A mother's love times 24
Mothers across the country were honored on Sunday in recognition of Mother's Day 2005. Cordie Dow of Leachville considers herself very blessed as a mother for having had the privilege of raising 24 children.
Mrs. Dow grew up near Evening Star in a large family with eight brothers and sisters. She is the daughter of the late Lillie and Dave Miller.
When she was 16 years old she married Filo Thomas. Mr. Thomas had four children; two boys and two girls aged 12, 10, 8 and 6. She and Mr. Thomas had 15 children together. Later, she married Burell Dow and he had five children.
Ms. Dow said she had no trouble going from a teenager to a mother and wife.
"My mother taught me to cook when I was young," she said. "When Mom went to the field, she put a mark on the porch and told me when the sun hit that mark, it was time to put the beans on. I was small and had to stand on a box to stir the beans. When I got married my stepchildren and I got along fine," she remembers. "They are Jack, Bug, Doodle and George."
Most of the children had nicknames. Their 15 children, 11 boys and four girls, are Tootsie, Shot, Bobo, PeeWee, Jeep, Billy Joe, Dean, Linda, Danny, Debbie, Harvey, Tony, Johnny, Joanie and Larry.
Mr. Dow's children are Albert, Mary, Linda, Anna, and Marilyn.
As Mrs. Dow looks back on her years of raising children, she has very fond memories of all of them working and playing together.
"We not only had enough for one ball team, we had enough for two," she said.
When she cooked the meals she said she used big pots and cooked lots of beans and potatoes. She raised a garden, milked her own cows and always had chickens and hogs.
Her daughter, Linda Pendergrass, said the older children each had their own baby to take care and they helped with the younger children.
Mr. Thomas died in 1963. At that time there were nine children at home aging from eight months to 16 years.
She remained a single mother for seven years.
"It was not always easy with a big family, but we managed," Mrs. Dow said.
She was not afraid of hard work and she said, "you just do what you have to do."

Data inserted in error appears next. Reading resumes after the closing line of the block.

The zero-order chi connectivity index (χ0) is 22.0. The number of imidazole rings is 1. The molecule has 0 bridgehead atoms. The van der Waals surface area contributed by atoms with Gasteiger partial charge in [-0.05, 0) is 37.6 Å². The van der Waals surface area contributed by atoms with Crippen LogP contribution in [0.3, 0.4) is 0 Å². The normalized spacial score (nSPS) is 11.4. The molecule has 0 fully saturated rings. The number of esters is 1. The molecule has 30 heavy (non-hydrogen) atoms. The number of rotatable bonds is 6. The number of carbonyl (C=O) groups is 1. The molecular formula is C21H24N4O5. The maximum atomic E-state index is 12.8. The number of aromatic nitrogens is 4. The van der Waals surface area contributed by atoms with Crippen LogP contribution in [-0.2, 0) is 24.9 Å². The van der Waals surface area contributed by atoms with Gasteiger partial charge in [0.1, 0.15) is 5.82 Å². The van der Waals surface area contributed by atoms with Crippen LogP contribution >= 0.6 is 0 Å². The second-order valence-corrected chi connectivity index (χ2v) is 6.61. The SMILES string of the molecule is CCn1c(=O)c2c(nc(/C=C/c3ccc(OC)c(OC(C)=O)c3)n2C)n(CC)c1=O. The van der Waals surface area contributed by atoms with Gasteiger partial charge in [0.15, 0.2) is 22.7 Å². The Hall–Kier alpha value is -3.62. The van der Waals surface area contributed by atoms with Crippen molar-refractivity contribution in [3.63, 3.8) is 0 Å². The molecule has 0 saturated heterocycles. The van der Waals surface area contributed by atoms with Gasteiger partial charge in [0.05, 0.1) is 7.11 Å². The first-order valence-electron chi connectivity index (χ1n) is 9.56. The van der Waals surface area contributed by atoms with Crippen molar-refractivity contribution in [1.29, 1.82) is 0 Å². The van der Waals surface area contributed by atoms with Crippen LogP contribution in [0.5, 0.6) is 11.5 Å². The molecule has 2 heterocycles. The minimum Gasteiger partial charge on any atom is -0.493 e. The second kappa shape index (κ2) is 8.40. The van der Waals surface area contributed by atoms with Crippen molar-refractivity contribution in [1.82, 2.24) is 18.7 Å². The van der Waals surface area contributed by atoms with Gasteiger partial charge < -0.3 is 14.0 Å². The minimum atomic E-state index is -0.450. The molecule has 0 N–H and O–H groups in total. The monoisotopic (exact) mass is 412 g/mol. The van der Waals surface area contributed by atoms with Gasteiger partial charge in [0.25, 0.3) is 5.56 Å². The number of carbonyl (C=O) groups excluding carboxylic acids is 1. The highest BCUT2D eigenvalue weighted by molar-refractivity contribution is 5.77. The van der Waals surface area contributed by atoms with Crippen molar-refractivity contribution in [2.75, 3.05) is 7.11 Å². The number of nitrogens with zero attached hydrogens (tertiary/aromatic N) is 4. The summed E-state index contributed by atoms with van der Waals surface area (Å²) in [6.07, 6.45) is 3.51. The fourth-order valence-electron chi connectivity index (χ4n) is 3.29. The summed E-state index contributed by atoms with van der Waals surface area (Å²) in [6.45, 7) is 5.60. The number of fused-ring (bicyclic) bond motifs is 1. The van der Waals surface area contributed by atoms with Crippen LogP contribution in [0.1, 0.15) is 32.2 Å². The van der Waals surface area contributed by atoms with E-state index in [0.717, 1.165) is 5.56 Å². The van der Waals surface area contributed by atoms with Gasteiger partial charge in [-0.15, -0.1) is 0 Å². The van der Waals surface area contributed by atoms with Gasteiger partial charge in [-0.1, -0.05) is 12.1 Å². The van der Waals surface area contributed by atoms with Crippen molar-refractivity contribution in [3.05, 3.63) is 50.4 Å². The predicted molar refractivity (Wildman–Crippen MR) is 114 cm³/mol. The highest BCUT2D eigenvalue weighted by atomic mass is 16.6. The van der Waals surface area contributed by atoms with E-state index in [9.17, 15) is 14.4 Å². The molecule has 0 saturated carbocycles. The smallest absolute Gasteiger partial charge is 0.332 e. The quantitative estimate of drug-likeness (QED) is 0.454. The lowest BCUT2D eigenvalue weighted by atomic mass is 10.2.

"We had to be tight with our money and make it go around," she said.
She made the children's clothes, made sure they had food to eat and still made time to play with them.
"People talk about the depression and how hard it was, I didn't have time to think about it," Mrs. Dow said.
Mrs. Dow said she is grateful that they were healthy.
"I cooked a lot with garlic and they say that is good for you," she said. "I used a lot of home remedies with turpentine and coal oil.
"We didn't have a television or hear a lot of news. Sometimes I think we would be better off today without one."
She had three sons in the military service at one time. Two served in Germany and one in Vietnam.
"When you know you kids are there where they are fighting and killing, it is hard," Mrs. Dow said. "It is also difficult to have to give up your children."
Her oldest daughter, Tootsie, died in an automobile accident recently. Her son, Larry, died when he was a baby, and two of her step-children, Linda and Anna are deceased.
Mrs. Dow does not mind telling her age. She will be 85 in August. She has never had to have surgery and only has to take one pill a day for high blood pressure.
"I have been blessed with good health," she said. "Having babies kept me young."
She also has enjoyed her share of being a grandmother. She has taken care of many of her grandchildren and great-grandchildren. She has 38 grandchildren, 47 great-grandchildren and eight great-great-grandchildren.
She still does her own housework, cooking and loves to work in her flowers.
She recently moved back to the country where she has lived most of her life and loves it.
With the exception of four or five years, she has lived on the same road since she was 17 years old. She calls it home.
"I wouldn't trade my mobile home here for any house in town," Mrs. Dow said.
Mrs. Dow said three things she taught her children were to love God, stay clean and to make their bed every day.
"When they were growing up the kids would ask my why it was so important to make up their bed everyday," Dow said. "I told them that my mother had always told me it was important so it had to be. I believe in making kids mind and keeping them busy."
Her children and grandchildren that could gathered at her home on Sunday for a cook-out and to spend the day with their mother. She had about 25 attending.
She is looking forward to their annual reunion they have each year on Memorial Day Weekend.
"I have been lucky to have had two good husbands and wonderful children and grandchildren. They are all special," she said.
The Dows are members of First Baptist Church in Leachville.